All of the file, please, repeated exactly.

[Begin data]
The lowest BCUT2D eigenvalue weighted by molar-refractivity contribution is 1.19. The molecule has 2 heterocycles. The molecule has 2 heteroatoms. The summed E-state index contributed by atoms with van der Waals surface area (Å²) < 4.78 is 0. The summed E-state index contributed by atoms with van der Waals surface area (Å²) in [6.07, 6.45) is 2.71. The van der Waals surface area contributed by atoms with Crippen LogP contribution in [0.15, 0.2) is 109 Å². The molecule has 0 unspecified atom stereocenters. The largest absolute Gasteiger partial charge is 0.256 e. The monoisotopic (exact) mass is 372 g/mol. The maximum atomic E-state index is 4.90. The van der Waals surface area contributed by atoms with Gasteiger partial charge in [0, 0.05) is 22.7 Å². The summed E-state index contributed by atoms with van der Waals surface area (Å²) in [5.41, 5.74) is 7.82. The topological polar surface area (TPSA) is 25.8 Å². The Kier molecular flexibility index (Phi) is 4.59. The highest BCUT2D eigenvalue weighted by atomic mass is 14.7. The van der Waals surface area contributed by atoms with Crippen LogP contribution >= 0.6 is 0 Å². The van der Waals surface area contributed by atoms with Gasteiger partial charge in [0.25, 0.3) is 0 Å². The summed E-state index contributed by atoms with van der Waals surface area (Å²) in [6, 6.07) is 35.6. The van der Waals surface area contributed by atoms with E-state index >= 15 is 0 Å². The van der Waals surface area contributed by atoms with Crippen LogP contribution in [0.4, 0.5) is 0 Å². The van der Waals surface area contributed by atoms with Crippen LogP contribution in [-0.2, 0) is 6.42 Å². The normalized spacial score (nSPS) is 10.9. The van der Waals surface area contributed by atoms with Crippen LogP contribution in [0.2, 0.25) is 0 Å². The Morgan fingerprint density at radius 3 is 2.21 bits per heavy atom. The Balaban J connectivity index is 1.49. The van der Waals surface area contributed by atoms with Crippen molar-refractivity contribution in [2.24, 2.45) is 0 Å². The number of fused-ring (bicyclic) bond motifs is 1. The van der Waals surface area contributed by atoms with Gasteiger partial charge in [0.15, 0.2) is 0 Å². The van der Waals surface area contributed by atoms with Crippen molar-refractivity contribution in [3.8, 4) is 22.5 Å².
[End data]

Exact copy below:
The lowest BCUT2D eigenvalue weighted by molar-refractivity contribution is 1.19. The molecule has 2 heterocycles. The molecule has 2 heteroatoms. The summed E-state index contributed by atoms with van der Waals surface area (Å²) < 4.78 is 0. The summed E-state index contributed by atoms with van der Waals surface area (Å²) in [6.07, 6.45) is 2.71. The van der Waals surface area contributed by atoms with Crippen LogP contribution in [0.15, 0.2) is 109 Å². The molecule has 0 unspecified atom stereocenters. The largest absolute Gasteiger partial charge is 0.256 e. The monoisotopic (exact) mass is 372 g/mol. The maximum atomic E-state index is 4.90. The van der Waals surface area contributed by atoms with Gasteiger partial charge in [0, 0.05) is 22.7 Å². The summed E-state index contributed by atoms with van der Waals surface area (Å²) in [5.41, 5.74) is 7.82. The topological polar surface area (TPSA) is 25.8 Å². The Kier molecular flexibility index (Phi) is 4.59. The highest BCUT2D eigenvalue weighted by atomic mass is 14.7. The van der Waals surface area contributed by atoms with Crippen LogP contribution >= 0.6 is 0 Å². The van der Waals surface area contributed by atoms with Gasteiger partial charge in [0.25, 0.3) is 0 Å². The summed E-state index contributed by atoms with van der Waals surface area (Å²) in [6, 6.07) is 35.6. The van der Waals surface area contributed by atoms with E-state index >= 15 is 0 Å². The van der Waals surface area contributed by atoms with Crippen LogP contribution in [0.4, 0.5) is 0 Å². The van der Waals surface area contributed by atoms with Crippen LogP contribution in [-0.2, 0) is 6.42 Å². The normalized spacial score (nSPS) is 10.9. The van der Waals surface area contributed by atoms with Crippen LogP contribution in [0.2, 0.25) is 0 Å². The Morgan fingerprint density at radius 3 is 2.21 bits per heavy atom. The Balaban J connectivity index is 1.49. The van der Waals surface area contributed by atoms with Crippen molar-refractivity contribution in [2.24, 2.45) is 0 Å². The number of fused-ring (bicyclic) bond motifs is 1. The van der Waals surface area contributed by atoms with Gasteiger partial charge in [0.15, 0.2) is 0 Å². The van der Waals surface area contributed by atoms with Crippen molar-refractivity contribution in [3.8, 4) is 22.5 Å².